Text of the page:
father often talked about this problem and offered a number of
hypotheses, although he was unable to come to any conclusion
due to a lack of reliable historical sources. According to accounts
he heard in his native village in his youth, Wu Zhong learned the
principles of Liuhe from a certain Mr. Zhang from Yueshang. Before
this encounter Wu Zhong already knew the use of the spear, but
did not understand the principles of Liuhe spear, particularly ‘the
combined combat methods of advance and retreat’ (¿_¿[__
jintui hezhan zhi fa). After he received the teaching from Zhang,
he devoted his efforts to studying and mastering Liuhe spear.
Eventually, while visiting Beijing and Tianjin he managed to defeat
a number of well known spear masters, and earned the nickname
‘divine spear’. Thus, my late father points out very clearly in the
Three Character Stanzas that when Mr. Zhang from Yueshang
taught Wu Zhong Baji, his teachings included the principles of Liuhe
daqiang, and Wu Zhong treated Master Zhang with exemplary
reverence and courtesy, and afterwards set up in Zhuangke village,
in Qingyun county, a ‘paradigm’ school for teaching Baji and Liuhe.
In fact, with a little care we will also discover that the ancient terms
‘liuhe’ (six harmonies) and ‘baji’ (eight cardinals) have a clear and
discernible relationship, especially when they appear in the same
Ma Mingda practising Bajiquan
Summer 2009 47
martial arts school. Indeed, the founder who originally conferred
the name ‘Baji’ on his school of martial arts must have first
considered its resonance with ‘Liuhe’, as the latter term appeared
much earlier in martial arts nomenclature and was already well-
established by that time. In this way, by conceptually fusing
Baji and Liuhe and ascertaining their complementary character,
he successfully elevated an established and well recognized
technical term to a higher philosophical plane. The denomination
of Bajiquan was an instance of this transformation, as were the
subsequent Taiji, Xingyi, Tongbei, and Bagua. This phenomenon
represents a significant stage in the development of
classical Chinese martial arts, where a high degree
of rationalization occurred. In this connection, I need to point out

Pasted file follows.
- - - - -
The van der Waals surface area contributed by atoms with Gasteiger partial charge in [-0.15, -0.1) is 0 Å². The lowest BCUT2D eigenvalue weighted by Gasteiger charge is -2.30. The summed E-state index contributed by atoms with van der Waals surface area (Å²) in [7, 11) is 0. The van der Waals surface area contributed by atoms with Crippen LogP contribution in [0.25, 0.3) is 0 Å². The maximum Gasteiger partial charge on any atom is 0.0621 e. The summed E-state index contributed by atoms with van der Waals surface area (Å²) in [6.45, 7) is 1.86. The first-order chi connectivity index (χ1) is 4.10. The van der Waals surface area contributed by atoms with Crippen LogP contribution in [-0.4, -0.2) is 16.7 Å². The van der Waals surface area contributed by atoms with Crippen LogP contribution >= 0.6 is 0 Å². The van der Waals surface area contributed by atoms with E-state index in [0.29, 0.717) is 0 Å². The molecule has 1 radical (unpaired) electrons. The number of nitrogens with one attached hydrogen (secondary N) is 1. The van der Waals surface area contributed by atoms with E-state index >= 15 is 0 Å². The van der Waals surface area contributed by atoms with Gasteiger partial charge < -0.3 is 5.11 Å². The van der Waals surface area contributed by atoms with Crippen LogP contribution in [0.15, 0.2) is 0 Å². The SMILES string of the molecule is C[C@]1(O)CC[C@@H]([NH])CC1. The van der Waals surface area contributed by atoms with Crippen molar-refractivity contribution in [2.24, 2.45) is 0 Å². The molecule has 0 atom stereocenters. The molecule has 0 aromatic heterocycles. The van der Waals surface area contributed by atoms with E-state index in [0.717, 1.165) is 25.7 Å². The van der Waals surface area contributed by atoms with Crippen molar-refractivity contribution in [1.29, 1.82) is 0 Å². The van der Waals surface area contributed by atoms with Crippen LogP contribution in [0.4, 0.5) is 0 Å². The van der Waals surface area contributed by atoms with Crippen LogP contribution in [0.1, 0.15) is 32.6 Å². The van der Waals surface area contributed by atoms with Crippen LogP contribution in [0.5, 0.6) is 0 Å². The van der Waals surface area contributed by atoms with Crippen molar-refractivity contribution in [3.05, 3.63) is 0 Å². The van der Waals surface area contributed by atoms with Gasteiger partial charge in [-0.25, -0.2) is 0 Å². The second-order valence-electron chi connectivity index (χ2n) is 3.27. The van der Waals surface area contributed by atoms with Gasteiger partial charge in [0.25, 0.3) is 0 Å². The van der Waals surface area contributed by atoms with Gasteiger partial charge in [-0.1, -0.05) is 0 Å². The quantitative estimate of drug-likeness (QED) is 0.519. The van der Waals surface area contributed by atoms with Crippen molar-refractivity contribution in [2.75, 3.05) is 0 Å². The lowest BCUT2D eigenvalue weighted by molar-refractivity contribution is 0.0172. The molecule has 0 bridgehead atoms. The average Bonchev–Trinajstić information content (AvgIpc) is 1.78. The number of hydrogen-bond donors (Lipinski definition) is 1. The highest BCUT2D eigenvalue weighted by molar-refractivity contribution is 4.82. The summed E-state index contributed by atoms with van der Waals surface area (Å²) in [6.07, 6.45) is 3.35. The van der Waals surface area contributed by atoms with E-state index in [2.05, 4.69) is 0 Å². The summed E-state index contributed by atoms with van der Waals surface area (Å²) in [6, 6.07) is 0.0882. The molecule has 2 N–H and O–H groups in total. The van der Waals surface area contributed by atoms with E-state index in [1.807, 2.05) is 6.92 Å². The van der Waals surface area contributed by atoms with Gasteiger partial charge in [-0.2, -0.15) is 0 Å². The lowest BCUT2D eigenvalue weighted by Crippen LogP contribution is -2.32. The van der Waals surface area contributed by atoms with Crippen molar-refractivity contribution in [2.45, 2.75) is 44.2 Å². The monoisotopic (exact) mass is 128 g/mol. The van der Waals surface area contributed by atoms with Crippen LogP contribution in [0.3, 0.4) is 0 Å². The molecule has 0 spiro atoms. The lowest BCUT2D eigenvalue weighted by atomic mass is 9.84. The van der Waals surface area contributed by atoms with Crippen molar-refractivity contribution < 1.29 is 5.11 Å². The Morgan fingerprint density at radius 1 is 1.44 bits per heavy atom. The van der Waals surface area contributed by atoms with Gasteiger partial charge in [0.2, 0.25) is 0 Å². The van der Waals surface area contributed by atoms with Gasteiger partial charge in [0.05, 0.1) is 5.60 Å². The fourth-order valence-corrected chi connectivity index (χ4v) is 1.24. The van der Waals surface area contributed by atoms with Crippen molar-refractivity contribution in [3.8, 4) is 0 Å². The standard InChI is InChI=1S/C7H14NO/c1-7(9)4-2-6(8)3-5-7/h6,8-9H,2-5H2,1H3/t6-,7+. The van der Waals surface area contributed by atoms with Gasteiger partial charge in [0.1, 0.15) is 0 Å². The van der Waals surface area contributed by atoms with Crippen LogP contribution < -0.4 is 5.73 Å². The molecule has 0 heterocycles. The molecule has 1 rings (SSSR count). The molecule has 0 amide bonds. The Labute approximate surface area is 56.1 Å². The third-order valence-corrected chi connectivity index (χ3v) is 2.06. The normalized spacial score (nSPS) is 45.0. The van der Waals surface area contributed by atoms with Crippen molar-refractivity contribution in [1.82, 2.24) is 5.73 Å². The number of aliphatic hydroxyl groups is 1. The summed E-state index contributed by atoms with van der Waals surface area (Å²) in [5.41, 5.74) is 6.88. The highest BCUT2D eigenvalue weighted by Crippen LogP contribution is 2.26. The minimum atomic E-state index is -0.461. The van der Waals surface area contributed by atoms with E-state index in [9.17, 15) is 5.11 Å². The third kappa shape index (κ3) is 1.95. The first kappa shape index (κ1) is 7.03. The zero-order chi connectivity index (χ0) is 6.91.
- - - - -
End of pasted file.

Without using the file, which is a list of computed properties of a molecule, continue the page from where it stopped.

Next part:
that the ‘six harmony’ (liuhe) in spear techniques originally meant
‘six combinations of combat’, which refer to six combinations in
training that systematically integrate different techniques into
fixed routines. To counterpoise liuhe with baji connotes a sense of
interdependence between the two terms, and is indeed a touch of
On the other hand, the popular interpretation of ‘liuhe’
current in martial arts circles – as a combination of ‘hands, elbows,
shoulders, feet, knees, and hips’ – is rather strained and probably
only arose in recent times, which has deviated from the original
sense of ‘liuhe’ in Ming Dynasty spear use.
oreover, the fusion of Baji and Liuhe extends beyond the
conceptual domain to the technical level. In many ways,
the two have an interdependent and complementary
character. Simply put, to practise Bajiquan, to study the methods
of generating force (_¿ jingdao) in Baji, and to receive the special
‘zhuang kaojing’ (¸¸_) training in Bajiquan, etc., are most ben-
eficial to spear practice, to generating the type of power closest to
spear use, which may directly assist in understanding the applica-
tion of spear techniques and their adaptations in certain antago-
nistic situations. In this respect my late father once advanced the
remark that ‘from Baji liuhe, its power transmits directly without
obstacles’, and was fond to use the adage ‘zhulian pihe’ ()]_
¿ literally, ‘united pearls and merged jade’) to describe the two’s
“Make violent leaps and sudden thrusts” - calligraphy by Ma Mingda
Illustrated figures in the martial arts text Shaolin Staff Techniques
The ‘Bajiquan’ referred to above is an
integrated concept, which represents
both a martial arts style (liupai) and
a school (menpai) [...] when we say
‘Taiji’ or ‘Baji’, we commonly refer
to the entire system of martial arts
subsumed under that name.
relationship. He also liked to cite Confucius’ teaching, ‘without
learning poetry, one lacks the words for language’,
to stress Baji’s
importance for spear practice, saying that without knowledge of
Baji one lacks the foundation for spear practice, and that if one
does not study the use of the spear after mastering Baji he is akin
to ‘riding on an empty saddle and pretending to be on a horse’. In
addition, my father often said that between the end of Qing and